Archive for April, 2021

Glastonbury Legends of Joseph of Arimathea

Monday, April 26th, 2021

My next few postings will feature medieval topics from, Joseph of Arimathea’s Treasure, the fifth book in my Lady Apollonia West Country Mysteries.  The story is set in Glastonbury, Somerset.  Since the title features the New Testament character Joseph of Arimathea, I would like to use this posting to explore some of the legends about the real Joseph of Arimathea coming to Glastonbury.

Some of these legends are contained in the stained-glass windows of Saint John the Baptist, one the parish churches in Glastonbury.  Others represent Joseph of Arimathea as presented in the New Testament.  This parish church on the High Street of Glastonbury is shown on the left.  Pictures of two of its stained-glass windows are included in this posting.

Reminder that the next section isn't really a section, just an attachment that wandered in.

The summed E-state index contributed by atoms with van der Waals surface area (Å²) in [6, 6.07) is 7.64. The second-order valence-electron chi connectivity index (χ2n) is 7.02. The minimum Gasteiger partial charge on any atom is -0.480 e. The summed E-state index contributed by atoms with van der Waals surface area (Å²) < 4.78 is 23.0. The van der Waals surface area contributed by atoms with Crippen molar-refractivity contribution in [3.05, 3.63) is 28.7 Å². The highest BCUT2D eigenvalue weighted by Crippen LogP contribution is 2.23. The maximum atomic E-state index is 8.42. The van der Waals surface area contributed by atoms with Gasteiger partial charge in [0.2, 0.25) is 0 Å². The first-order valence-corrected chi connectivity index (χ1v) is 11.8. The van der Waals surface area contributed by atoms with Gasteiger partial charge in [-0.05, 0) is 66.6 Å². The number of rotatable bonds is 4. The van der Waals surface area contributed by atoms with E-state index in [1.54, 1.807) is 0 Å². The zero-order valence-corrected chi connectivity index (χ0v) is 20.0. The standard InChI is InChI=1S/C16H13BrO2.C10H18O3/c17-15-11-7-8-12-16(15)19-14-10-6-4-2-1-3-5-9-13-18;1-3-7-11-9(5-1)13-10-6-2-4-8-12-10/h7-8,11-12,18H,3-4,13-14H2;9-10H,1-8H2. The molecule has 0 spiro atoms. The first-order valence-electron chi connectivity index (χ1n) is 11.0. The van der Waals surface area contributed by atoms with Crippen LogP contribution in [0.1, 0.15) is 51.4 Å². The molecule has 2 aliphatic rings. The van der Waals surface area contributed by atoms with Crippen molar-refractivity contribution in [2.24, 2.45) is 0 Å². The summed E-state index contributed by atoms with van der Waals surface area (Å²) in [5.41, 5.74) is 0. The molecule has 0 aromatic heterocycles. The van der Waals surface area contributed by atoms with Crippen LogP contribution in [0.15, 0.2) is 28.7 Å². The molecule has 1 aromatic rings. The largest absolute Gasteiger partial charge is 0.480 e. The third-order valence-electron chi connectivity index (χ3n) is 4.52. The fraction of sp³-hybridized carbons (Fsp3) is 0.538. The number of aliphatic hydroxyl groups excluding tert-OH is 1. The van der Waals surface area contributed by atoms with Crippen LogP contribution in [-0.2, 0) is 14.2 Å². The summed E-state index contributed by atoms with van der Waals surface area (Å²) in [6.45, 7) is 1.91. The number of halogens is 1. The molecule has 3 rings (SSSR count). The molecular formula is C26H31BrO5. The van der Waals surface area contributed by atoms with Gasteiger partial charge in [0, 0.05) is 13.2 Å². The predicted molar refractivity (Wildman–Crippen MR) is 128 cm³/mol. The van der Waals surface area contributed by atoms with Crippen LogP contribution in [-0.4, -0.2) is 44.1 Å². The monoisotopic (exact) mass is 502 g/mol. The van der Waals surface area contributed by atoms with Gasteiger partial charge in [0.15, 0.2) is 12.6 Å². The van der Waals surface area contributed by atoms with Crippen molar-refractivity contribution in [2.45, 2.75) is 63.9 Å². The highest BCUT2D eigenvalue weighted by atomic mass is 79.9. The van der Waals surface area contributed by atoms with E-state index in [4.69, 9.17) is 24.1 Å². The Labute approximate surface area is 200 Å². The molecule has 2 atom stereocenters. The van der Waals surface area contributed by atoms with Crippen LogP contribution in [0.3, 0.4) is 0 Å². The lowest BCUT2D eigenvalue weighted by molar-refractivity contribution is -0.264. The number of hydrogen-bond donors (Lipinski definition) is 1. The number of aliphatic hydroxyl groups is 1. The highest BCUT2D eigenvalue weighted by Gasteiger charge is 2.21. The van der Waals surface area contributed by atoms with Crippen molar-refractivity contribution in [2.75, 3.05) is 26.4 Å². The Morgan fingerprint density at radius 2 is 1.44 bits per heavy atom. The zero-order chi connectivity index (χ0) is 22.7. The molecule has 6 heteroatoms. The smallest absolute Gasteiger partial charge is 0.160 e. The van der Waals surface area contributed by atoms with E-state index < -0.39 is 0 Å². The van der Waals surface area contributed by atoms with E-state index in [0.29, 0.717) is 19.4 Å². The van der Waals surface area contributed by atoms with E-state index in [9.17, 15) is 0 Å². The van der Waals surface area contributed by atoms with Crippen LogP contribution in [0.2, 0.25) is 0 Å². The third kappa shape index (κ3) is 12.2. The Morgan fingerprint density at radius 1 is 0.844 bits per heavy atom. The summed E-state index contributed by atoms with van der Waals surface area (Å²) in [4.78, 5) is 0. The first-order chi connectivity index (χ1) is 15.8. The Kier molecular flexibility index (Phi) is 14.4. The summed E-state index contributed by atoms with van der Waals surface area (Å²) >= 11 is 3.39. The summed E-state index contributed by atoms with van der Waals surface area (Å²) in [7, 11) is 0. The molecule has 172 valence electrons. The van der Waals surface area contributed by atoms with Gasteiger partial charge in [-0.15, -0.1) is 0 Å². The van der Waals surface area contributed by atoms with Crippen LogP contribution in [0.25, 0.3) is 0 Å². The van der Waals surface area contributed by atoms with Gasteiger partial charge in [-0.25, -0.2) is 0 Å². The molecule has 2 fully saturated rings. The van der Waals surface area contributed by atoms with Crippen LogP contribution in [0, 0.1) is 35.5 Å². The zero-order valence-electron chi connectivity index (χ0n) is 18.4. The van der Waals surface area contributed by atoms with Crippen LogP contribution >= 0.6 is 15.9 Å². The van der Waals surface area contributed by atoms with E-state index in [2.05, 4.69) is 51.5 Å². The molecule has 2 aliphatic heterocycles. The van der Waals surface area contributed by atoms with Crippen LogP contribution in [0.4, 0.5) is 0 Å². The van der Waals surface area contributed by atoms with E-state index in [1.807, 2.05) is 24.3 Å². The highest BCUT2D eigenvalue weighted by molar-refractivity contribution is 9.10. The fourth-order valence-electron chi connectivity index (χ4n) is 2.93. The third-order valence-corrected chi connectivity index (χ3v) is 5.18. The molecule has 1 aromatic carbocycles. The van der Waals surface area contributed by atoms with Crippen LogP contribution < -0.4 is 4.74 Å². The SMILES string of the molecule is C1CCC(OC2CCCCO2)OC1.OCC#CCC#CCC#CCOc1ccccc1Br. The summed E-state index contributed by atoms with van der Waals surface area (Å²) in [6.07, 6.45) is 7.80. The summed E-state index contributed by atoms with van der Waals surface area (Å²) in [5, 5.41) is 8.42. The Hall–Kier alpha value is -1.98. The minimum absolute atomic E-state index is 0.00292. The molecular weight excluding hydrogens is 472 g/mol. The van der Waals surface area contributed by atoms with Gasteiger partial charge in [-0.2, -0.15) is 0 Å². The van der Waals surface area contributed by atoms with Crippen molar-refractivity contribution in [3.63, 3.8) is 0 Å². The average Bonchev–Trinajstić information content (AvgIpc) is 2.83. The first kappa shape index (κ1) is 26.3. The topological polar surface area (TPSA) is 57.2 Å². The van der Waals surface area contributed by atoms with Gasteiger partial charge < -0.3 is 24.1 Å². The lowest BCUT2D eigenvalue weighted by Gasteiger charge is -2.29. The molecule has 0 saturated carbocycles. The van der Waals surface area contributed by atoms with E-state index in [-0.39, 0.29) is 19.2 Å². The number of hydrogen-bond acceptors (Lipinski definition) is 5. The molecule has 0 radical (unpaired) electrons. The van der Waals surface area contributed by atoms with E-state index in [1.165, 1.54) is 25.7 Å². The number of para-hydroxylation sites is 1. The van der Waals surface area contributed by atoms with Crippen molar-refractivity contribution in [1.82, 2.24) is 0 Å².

Many of the legends of Joseph of Arimathea and the West Country of England cannot be traced back earlier that the 13th century.  Some of these were promoted by the abbots in Glastonbury, particularly in the 14th century when my story is set.  These include the story that Joseph brought the teenage Jesus to Glastonbury and other places in the West Country and that he later came back after the Crucifixion and planted his staff on Wearyall Hill in Glastonbury.  The staff then grew into the original Glastonbury Thorn, a variety still found in the Holy Land.  Several cuttings of this thorn are located around Glastonbury, and some of its bloom is sent every Christmas as a present to Queen Elizabeth II.  The window showing the event of Joseph planting his staff is above on the right.

The legends go on and on concerning Glastonbury.  Some say that Joseph brought to Glastonbury two vials containing the blood and sweat of Jesus, as depicted in the stained-glass window shown on the left.  A variation on this is that Joseph brought the Holy Grail to England and hid it in a well at Glastonbury, now called the Chalice Well.  The water of this well is red, suggesting the blood of Christ.  There are also stories of Joseph being buried in Glastonbury with the Holy Grail.